The award, to be presented Friday by the Diversity Business Network, honours Blair for his success in the implementation of diversity strategies. Blair is credited with promoting diversity in the workplace and for his commitment to building positive relationships with the diverse communities across the city, the business group says. Continue reading
OTTAWA — The federal government is continuing to set aside jobs for specific groups based on race, gender and ability, more than a year after it pledged to end such practices.
In November 2010, Stockwell Day, the treasury board president at the time, told the House of Commons that he was instructing departments to end the practice of setting aside jobs for specific groups, such as women, aboriginals, visible minorities and the disabled.
“We have also communicated that all department postings must not shut out any specific groups and must be open to all qualified candidates.
“Final decisions must be based on merit and on qualifications,” Day said at the time.
The move was in response to a QMI Agency story about an Ottawa-area woman denied a job because she was white. Whi le applying onl ine for a position with Citizenship and Immigration Canada the woman was asked to reveal her race.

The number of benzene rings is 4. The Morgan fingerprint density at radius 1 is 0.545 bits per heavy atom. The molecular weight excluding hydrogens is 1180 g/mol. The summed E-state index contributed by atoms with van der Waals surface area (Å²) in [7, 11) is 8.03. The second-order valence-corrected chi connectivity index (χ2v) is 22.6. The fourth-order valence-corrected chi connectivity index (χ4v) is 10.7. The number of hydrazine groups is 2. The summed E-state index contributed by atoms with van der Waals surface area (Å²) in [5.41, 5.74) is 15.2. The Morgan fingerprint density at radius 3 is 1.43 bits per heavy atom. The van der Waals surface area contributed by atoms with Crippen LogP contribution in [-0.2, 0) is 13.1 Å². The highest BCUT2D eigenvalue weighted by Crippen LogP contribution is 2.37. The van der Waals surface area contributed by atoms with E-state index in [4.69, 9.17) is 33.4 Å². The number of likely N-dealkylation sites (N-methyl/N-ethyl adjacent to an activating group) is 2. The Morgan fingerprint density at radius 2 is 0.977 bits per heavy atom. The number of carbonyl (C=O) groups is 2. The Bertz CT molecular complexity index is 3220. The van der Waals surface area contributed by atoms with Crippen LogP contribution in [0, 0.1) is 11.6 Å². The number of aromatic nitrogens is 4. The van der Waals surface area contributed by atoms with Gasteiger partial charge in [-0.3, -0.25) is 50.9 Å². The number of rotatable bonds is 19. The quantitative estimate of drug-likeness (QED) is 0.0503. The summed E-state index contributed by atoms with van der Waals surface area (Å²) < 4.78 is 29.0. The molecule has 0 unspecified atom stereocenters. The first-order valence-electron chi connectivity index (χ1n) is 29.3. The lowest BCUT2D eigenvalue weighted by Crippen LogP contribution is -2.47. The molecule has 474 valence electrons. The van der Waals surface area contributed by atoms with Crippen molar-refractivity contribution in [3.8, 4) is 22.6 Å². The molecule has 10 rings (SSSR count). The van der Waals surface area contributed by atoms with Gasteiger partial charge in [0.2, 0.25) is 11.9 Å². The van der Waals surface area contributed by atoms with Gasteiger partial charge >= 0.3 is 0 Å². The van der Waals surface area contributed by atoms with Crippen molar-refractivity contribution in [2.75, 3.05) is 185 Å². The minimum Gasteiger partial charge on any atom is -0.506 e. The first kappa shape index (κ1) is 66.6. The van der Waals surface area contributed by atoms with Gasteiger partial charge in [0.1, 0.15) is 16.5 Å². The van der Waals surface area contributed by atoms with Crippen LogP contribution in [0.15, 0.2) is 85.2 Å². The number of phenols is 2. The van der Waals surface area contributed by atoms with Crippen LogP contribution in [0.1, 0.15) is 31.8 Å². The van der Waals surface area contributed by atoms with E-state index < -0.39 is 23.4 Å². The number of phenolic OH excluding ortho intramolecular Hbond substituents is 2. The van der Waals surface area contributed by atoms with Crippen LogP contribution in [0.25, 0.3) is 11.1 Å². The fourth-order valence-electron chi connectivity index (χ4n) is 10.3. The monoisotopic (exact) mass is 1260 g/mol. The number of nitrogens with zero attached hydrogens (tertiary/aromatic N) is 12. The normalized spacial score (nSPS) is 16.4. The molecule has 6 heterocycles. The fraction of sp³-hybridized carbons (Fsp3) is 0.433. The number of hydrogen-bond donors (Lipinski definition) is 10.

Once she selected Caucasian the application process was shut down and she was unable to proceed with the application.
Visible minorities vastly underrepresented in municipal politics
From Tuesday’s Globe and Mail
Published Monday, Nov. 07, 2011 10:10PM EST
Last updated Tuesday, Nov. 08, 2011 7:29PM EST
Immigration has changed the face of Canadian cities, but the complexion of their city council chambers remains much the same.
Visible minorities, too scarce at all levels of government, are vastly underrepresented in municipal politics. “We think of local governments as the most grassroots and closest to the people,” said Myer Siemiatycki, a Ryerson University professor who looks at the discouraging numbers in a new report, to be released Tuesday, for DiverseCity: the Greater Toronto Leadership Project. Yet “they are by far the worst in terms of having diverse identities elected.” Continue reading
Michaelle Jean named chancellor of University of Ottawa
(…) Updated: Tue Nov. 08 2011 6:51:44 AM
The Canadian Press
OTTAWA — Former governor general Michaelle Jean has been named chancellor of the University of Ottawa.
Jean, UNESCO’s special envoy for Haiti, will become the 13th chancellor in the university’s history as of Feb. 1, 2012. Continue reading
Concerns have been raised about the lack of political engagement of Canadian youth. During the federal election, voting flash mobs at Canadian universities were seen as a way to get young voters excited and eager to vote.
Unfortunately, most efforts to engage youth have been initiated by groups and organizations that I feel do not reflect the ethno-cultural diversity of Canada’s major cities. As an activist in Ottawa’s Muslim communities who is passionate about civic engagement, I wanted to take a lead in addressing what I’ve seen as a lack of engagement among young Muslims of voting age. Continue reading